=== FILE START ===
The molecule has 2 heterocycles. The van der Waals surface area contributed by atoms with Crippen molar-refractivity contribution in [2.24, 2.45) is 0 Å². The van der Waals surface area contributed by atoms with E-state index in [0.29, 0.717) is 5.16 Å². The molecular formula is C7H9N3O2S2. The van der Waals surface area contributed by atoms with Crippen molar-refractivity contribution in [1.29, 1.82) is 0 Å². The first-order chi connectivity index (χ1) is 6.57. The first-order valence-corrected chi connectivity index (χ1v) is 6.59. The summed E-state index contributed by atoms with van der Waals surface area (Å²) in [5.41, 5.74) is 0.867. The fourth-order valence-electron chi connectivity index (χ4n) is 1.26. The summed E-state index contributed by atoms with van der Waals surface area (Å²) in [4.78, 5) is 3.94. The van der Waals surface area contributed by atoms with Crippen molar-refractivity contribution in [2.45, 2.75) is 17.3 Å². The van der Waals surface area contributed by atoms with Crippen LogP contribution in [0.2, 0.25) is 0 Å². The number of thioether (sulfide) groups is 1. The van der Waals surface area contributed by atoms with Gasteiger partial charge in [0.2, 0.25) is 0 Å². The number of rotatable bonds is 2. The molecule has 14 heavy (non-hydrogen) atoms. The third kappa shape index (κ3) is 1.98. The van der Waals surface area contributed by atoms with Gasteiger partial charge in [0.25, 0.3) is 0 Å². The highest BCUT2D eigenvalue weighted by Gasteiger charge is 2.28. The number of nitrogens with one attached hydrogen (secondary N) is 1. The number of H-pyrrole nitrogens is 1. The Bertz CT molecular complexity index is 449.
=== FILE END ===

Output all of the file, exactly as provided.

The molecule has 2 heterocycles. The van der Waals surface area contributed by atoms with Crippen molar-refractivity contribution in [2.24, 2.45) is 0 Å². The van der Waals surface area contributed by atoms with E-state index in [0.29, 0.717) is 5.16 Å². The molecular formula is C7H9N3O2S2. The van der Waals surface area contributed by atoms with Crippen molar-refractivity contribution in [1.29, 1.82) is 0 Å². The first-order chi connectivity index (χ1) is 6.57. The first-order valence-corrected chi connectivity index (χ1v) is 6.59. The summed E-state index contributed by atoms with van der Waals surface area (Å²) in [5.41, 5.74) is 0.867. The fourth-order valence-electron chi connectivity index (χ4n) is 1.26. The summed E-state index contributed by atoms with van der Waals surface area (Å²) in [4.78, 5) is 3.94. The van der Waals surface area contributed by atoms with Crippen molar-refractivity contribution in [2.45, 2.75) is 17.3 Å². The van der Waals surface area contributed by atoms with Crippen LogP contribution in [0.2, 0.25) is 0 Å². The number of thioether (sulfide) groups is 1. The van der Waals surface area contributed by atoms with Gasteiger partial charge in [0.2, 0.25) is 0 Å². The number of rotatable bonds is 2. The molecule has 14 heavy (non-hydrogen) atoms. The third kappa shape index (κ3) is 1.98. The van der Waals surface area contributed by atoms with Gasteiger partial charge in [0.25, 0.3) is 0 Å². The highest BCUT2D eigenvalue weighted by Gasteiger charge is 2.28. The number of nitrogens with one attached hydrogen (secondary N) is 1. The number of H-pyrrole nitrogens is 1. The Bertz CT molecular complexity index is 449.